Profile picture for sugarhill9

My landlord wants me to buy her side by side duplex,

with 10,000 down and i would take over the payments for the next 15 years. she wants to do a lease with option contract, is this legal if she still owes money on her morgage. Or is this a bad idea.
  • June 28 2011 - South Saint Paul
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Answers (10)

Bad idea...  First off, the vast majority of mortgages these days are not assumable.  In Minnesota, the Contract for Deed option is well supported in the law, but she would have to own the property free and clear in order to enter into a Contract for Deed.

This sounds like it me be one of the many "Lease to Own" schemes that have been going around.  If you REALLY want to purchase this property, it would be purdent to get a regular mortgage and purchase it as you would any other property.

This kind of situation blurs the lines between Tenants / Buyer and Landlord / Seller.  There can be many pitfalls and it puts your $10,000 downpayment at risk.

And it just smells fishy...  There are plenty of great deals in South St Paul these days.  You are very likely to find something nice for that amount of downpayment.

Here is a URL that might help you: http://www.ag.state.mn.us/Consumer/Housing/Default.asp
The Homebuyer's Handbook is a great place to start.

Whatever you decide to do, make sure there is a clear distinction... Are you a home buyer or a tenant?  It makes a big differece.  The laws for each situation are completely different and you want to make sure you are not taking too big of a risk.

I hope that helps! 
  • July 18 2011
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Profile picture for COREXRE
6-29-11

I would recommend that you move with great caution on a deal of this nature. You've received some great advise in the replies back to you.  Definitely seek the advise of an attorney (find a well respected and recommended attorney who deals in real estate legal issues).  I also believe speaking to a local area realtor is a good move to see what else may be on the market and at 'what' prices and terms.  There may be a much better deal waiting for you out there.  Finally:  Don't rush into something like this without first doing a great deal of 'due diligence'!!
  • June 29 2011
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Consult an attorney on the legality side of it... from my experience I have seen people arrested for taking over payments.  No joke.  It's happened in NC.

Sounds like your landlord wants out and wants you to start bailing.

So what happens when she sells the property that you have been making payments on?

This just smells to me.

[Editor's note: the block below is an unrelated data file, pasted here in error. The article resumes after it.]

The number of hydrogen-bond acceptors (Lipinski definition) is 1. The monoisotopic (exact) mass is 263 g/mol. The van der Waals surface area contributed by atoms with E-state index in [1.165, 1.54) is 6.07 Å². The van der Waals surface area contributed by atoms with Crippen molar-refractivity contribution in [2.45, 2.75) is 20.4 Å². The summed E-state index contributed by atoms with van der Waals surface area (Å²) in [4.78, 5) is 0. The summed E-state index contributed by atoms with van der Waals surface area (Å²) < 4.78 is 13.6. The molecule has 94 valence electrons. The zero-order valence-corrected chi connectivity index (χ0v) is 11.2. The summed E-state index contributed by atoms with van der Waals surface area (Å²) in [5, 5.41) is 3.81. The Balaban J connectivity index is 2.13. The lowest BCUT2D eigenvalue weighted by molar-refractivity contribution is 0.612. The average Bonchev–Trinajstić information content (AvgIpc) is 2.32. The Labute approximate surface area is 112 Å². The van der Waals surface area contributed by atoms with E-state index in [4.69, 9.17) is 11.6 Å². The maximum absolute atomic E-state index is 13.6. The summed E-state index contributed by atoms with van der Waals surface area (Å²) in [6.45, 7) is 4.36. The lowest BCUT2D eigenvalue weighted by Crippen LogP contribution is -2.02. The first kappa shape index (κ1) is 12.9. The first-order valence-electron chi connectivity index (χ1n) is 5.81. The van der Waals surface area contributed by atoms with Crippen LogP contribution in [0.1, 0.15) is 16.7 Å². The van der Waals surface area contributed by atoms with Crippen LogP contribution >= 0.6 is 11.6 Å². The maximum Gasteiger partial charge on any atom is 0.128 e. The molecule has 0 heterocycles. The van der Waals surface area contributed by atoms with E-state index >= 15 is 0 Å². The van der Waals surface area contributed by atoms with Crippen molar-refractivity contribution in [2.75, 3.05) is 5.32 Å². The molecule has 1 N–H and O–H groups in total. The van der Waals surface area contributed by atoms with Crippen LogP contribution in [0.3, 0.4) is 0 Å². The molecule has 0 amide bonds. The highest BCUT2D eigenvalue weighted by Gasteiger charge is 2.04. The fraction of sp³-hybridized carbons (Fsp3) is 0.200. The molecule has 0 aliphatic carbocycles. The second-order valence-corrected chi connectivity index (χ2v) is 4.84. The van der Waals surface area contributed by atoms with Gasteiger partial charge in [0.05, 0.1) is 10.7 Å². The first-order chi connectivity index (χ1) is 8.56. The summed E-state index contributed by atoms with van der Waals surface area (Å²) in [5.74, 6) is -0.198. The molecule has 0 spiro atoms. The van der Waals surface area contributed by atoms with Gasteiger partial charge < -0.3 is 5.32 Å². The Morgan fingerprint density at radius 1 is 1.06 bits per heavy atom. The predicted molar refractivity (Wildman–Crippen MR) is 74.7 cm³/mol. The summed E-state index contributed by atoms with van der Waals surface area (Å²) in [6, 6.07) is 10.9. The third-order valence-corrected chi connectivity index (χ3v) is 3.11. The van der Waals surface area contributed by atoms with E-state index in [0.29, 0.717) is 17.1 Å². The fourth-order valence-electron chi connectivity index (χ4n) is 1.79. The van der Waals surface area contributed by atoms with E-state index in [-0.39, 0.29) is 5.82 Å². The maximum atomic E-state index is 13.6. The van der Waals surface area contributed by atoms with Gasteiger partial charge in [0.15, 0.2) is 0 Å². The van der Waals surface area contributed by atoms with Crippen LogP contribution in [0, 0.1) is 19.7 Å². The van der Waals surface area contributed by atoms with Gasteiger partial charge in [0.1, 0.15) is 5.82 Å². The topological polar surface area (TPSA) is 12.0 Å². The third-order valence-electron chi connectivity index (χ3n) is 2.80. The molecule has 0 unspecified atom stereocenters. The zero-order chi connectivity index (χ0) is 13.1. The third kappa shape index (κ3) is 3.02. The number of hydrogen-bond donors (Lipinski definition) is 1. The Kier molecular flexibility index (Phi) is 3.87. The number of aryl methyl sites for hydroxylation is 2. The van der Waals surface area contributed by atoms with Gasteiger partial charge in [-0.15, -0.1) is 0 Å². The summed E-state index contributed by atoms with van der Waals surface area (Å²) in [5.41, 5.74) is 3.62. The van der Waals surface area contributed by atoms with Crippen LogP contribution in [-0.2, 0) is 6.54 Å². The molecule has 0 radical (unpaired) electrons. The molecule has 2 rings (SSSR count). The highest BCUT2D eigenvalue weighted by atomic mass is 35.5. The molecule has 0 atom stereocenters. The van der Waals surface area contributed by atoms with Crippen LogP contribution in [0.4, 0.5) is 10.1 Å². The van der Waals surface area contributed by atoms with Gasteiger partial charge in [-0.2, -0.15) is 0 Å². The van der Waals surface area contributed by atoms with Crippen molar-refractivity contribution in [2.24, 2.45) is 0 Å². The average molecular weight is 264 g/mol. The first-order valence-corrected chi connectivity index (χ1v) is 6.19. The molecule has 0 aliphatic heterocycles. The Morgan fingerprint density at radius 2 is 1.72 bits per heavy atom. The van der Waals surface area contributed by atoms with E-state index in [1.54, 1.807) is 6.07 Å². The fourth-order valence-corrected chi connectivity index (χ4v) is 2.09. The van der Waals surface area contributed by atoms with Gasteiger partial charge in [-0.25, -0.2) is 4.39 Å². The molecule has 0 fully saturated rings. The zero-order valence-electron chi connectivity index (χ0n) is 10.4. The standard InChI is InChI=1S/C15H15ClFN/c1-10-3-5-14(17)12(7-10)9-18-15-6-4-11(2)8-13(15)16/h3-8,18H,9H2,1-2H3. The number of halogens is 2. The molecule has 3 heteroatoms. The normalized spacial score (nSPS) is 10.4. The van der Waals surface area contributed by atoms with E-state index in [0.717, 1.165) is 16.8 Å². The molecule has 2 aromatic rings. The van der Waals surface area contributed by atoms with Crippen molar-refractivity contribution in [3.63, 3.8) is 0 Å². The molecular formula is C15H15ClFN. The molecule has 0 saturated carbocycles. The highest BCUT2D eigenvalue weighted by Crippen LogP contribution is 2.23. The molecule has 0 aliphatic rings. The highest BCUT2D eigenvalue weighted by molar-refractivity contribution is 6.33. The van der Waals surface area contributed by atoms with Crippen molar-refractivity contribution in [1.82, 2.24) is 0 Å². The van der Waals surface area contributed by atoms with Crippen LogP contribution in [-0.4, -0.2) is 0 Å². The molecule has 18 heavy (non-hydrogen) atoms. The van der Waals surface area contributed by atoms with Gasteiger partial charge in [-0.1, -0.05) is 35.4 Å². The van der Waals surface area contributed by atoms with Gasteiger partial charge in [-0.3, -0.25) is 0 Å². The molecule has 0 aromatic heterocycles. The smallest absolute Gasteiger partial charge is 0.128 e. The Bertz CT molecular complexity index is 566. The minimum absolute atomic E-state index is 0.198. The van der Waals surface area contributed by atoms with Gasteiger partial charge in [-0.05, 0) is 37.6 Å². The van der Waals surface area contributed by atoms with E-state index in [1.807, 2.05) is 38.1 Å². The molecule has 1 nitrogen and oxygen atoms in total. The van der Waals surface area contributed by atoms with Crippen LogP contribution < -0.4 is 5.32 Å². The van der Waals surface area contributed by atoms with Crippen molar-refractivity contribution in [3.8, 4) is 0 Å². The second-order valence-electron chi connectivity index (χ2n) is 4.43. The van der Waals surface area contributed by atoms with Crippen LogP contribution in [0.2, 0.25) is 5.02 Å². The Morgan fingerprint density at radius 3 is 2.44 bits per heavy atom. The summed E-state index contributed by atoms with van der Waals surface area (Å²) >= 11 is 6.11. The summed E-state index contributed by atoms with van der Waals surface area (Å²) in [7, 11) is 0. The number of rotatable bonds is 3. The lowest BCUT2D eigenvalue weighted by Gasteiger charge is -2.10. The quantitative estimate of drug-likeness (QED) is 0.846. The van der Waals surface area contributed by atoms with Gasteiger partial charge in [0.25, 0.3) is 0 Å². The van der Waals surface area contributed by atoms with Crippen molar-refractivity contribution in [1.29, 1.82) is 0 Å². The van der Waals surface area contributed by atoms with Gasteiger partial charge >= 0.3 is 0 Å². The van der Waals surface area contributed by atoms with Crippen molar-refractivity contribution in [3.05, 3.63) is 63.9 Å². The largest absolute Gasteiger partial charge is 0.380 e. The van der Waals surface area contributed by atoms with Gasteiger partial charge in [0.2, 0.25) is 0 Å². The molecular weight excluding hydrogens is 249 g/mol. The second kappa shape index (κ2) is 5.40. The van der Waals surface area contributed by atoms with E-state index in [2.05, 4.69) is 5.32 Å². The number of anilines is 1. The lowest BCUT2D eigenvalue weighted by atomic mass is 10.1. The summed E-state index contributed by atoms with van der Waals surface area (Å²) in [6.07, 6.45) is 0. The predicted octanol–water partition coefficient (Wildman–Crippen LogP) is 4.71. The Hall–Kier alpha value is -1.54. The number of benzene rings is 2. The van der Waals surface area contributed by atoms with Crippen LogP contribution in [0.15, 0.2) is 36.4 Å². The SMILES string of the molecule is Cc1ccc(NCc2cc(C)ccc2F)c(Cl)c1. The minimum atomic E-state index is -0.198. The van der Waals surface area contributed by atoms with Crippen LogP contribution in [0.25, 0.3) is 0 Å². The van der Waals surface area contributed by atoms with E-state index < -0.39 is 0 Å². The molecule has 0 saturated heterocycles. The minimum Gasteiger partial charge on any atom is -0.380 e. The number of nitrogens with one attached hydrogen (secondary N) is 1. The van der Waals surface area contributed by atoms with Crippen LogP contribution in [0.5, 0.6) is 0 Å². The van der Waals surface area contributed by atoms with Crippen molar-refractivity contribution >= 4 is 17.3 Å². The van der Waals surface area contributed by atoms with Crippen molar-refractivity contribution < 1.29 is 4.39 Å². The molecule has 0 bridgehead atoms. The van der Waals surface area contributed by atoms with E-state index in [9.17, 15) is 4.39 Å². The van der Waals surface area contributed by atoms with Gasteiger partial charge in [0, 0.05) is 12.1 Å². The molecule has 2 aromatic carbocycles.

• June 29 2011
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you need to finance your own loan and not "take over" someome elses notes.. What if this person does not apply your payment to the loan ?? or wht if she dies and the family inherits the property?? then what ?? Don't wallk away from this type of arrangement....run!  If youw ant the place ...buy it the right way!
  • June 29 2011
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I would definitely find out how much she owes and the remaining time on the loan. I have never had anyone put down $10,000 as a lease option. A lease option is where you have the "option" to purchase the home. That sounds more like owner financing and $10,000 is your down payment. If I were you I would consult with an Attorney who specializes in Real Estate transactions to review her mortgage documents and structure the transaction so everyone is covered.
  • June 29 2011
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Wetdawg is certainly right on there!

I would think a "faciliator" agreement would be fair and more a flat fee if you would like someone to just help with this transaction. A realtor can still have your best interest and make sure you are not getting the short end of a stick.

$10,000 to me seems high and assuming the payments feels a little on the risky side (especially in this economy!). Would need to know more information.

However I will say if you can afford that big of a down payment a twin home is most likley not your best option purely from a resale standpoint.

sure, they work great for rentals or in this situation a owner renting out the other side. From a traditional buyer stanpoint I am not a big fan and that is just my opinion.

Hope it all works out for you!
  • June 29 2011
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Profile picture for Joe Houghton
There are so many different ways to structure lease option contracts....there is probably a legitimate and legal way, but where a lot of people go wrong is in the terms and the value of the property.... Usually tenants turning into buyers over-pay because they don't explore all of their other options.
  • June 28 2011
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Profile picture for nwhome.us
Interview a few real estate agents in your neighborhood and pick someone that you feel you can trust.  They should only require a commission on one side of the transaction (yours) and that could come from either you or the seller.  Find someone who is familiar with this type of transaction, though it isn't uncommon it requires a little extra experience in working directly with an unrepresented seller and helping both parties reach a satisfactory result.  Have fun.
  • June 28 2011
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You have to ask yourself, is this the best deal for me??
  • June 28 2011
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Profile picture for wetdawgs
Many  mortgages are not assumable, so you'd have to do some investigating.   Even when a mortgage is assumable, you'd have to qualify.

If she owes more than the place is worth, say "thanks, but no thanks". 
  • June 28 2011
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